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The Thrill of the Train

Thrill of the train

We’ve just arrived at the Costa Brava in north-Eastern Spain for our family summer break.

As we sat on a sandy beach, surrounded by verdant cliffs, the sun not too baking hot, soothed by the crisp sounds of breaking waves, we reflected on our journey from England.

Some people had been surprised to hear we chose to travel by train: “surely it would have been much quicker to fly to Barcelona?” and/or “wasn’t it very expensive, why not drive all the way?”

Environmentally, there is no contest between train and plane – and that was certainly a factor in our choice. We took the Eurostar from London to Gare du Nord in Paris, then opted for a 15 minute taxi ride across Paris to Gare du Lyon as we were a party of four and had some rather large cases that we didn’t relish the thought of lugging on the Metro.

When we boarded our train at Gare du Lyon, the sheer scale of the operation of moving hundreds of people from the north to the south of a country as large as France, and into Spain, became apparent. There was not one but two long-distance, high-speed trains (TGVs) coupled together. Not only that, they were both duplex, with two floors. The front train (ours) was actually a Spanish train that would go all the way to Barcelona; the train behind was a French train that would end its journey at Perpignan just before the Spanish border, and be decoupled from ours.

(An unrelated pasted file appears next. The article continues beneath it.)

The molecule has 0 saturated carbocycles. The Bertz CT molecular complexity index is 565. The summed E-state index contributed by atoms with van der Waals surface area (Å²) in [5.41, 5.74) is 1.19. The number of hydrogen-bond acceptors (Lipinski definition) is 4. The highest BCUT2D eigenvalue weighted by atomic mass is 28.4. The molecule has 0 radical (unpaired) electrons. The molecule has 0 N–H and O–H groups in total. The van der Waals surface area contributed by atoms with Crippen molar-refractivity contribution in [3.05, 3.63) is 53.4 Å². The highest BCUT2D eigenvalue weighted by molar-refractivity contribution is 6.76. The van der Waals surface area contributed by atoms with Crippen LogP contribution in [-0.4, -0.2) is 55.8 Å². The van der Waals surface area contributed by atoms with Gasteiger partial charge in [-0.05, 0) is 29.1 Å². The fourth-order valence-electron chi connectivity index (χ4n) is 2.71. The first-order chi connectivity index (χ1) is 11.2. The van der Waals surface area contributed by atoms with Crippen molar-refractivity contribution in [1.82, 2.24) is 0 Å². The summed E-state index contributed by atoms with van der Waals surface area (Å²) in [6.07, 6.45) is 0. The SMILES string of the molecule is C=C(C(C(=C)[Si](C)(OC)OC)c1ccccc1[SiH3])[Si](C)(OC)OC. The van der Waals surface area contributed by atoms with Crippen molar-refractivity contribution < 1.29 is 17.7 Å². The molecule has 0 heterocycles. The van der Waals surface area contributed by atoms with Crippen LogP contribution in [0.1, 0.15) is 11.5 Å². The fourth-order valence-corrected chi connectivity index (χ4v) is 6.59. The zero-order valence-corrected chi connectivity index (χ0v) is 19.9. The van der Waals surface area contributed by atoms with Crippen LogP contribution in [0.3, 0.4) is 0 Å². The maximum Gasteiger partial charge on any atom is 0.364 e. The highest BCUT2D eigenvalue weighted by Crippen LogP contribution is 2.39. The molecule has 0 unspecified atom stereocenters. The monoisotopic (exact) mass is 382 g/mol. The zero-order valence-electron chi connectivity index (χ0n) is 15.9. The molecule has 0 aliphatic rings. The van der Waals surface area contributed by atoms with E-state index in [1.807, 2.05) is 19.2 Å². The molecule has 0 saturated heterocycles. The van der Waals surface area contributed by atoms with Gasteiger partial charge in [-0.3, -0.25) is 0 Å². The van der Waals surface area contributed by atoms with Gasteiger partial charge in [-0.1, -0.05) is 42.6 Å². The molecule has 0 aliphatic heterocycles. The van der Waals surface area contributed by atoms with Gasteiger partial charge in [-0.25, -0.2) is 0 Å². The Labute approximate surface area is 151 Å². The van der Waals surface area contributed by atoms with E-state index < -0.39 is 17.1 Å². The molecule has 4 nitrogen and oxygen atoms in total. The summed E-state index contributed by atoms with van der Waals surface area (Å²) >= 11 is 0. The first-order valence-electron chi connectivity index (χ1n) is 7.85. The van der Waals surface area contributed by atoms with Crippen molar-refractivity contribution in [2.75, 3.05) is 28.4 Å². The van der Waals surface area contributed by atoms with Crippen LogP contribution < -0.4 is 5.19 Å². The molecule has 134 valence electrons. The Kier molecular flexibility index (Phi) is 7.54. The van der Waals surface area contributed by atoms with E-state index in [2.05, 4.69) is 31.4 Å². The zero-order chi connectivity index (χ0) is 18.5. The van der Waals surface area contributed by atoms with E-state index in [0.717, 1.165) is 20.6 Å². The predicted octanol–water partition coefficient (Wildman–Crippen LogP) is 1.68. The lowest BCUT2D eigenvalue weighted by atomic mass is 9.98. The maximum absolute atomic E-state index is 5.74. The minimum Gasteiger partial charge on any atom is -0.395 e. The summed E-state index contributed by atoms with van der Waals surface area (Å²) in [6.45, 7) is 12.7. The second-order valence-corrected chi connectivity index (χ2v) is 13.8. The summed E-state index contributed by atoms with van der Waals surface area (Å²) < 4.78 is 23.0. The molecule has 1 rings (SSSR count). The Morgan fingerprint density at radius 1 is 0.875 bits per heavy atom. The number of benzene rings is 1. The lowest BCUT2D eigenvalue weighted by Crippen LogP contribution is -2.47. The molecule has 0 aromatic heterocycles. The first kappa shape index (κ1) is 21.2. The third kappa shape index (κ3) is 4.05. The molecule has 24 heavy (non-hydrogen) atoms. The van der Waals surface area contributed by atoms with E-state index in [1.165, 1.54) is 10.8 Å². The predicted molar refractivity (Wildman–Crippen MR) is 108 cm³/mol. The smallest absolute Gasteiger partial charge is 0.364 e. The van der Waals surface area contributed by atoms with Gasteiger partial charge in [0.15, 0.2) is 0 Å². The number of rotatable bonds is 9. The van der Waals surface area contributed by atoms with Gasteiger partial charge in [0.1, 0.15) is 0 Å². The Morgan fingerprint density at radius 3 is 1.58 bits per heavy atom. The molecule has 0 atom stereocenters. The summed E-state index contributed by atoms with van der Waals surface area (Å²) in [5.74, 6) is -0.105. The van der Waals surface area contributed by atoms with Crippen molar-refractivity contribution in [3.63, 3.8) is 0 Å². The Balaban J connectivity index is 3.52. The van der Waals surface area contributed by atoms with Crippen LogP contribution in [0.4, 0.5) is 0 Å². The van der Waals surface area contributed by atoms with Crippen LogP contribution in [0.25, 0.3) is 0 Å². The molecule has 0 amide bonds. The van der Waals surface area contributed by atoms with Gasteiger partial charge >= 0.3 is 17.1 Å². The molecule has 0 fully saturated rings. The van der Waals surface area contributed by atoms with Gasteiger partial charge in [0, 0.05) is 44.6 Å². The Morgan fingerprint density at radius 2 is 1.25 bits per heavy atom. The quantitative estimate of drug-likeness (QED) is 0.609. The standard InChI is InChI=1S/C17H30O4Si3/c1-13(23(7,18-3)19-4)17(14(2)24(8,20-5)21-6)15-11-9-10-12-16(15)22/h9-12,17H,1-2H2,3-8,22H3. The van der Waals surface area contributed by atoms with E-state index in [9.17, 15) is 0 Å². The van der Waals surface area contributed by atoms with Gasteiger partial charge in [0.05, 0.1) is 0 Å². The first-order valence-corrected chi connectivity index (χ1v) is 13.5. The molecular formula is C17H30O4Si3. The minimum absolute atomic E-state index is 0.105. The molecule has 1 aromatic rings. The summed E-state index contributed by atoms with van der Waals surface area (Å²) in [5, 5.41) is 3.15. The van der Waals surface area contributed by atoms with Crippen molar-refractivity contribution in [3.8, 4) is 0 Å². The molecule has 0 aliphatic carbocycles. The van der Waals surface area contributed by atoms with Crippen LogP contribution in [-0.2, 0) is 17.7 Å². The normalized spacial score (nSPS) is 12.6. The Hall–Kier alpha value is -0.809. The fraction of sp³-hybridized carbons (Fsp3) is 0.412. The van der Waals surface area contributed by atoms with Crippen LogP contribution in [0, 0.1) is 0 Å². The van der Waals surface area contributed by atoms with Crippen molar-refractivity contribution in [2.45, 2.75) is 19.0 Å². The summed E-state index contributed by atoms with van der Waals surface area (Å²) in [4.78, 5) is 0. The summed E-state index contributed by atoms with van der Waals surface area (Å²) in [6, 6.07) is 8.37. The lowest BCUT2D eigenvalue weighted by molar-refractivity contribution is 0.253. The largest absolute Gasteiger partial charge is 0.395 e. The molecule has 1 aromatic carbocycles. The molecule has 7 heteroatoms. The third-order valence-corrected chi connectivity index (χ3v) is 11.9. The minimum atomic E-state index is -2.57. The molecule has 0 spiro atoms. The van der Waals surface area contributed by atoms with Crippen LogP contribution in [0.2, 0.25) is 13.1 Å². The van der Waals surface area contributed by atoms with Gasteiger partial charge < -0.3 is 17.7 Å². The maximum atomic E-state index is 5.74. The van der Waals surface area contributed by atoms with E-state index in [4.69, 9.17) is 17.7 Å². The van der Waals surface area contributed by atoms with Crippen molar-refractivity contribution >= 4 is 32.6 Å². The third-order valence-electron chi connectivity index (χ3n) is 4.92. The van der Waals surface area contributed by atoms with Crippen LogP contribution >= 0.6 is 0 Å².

Our discussion on the beach turned to estimating how many planes would be needed to accommodate all the people on these trains. We later found some statistics that helped our estimation: a duplex TGV accommodates 516 people; our train comprised two 8 car trains coupled together, so was carrying 1032 people (it seemed completely packed); a plane that flies from London to Barcelona (eg Airbus A320) carries 180 people; so it would have taken nearly six planes to transport the people on the two TGV trains. Given that long-distance rail travel by TGV is around 90% less damaging to the environment than plane travel, we were pleased to have done our bit.

And we were reminded of the other benefits of long-distance rail travel. Passing through the grand stations of Paris, speeding through the countryside at 298km per hour, noticing changing terrain and landscapes, remaining at the same altitude, feeling less corralled and scrutinised, we definitely experienced something of the elegance and romance of train travel that has been much documented. Our journey did take a little longer but we calculated only by an hour or two, factoring in airport check-in times and delays, or traffic jams on the road. We are looking forward very much to our return journey.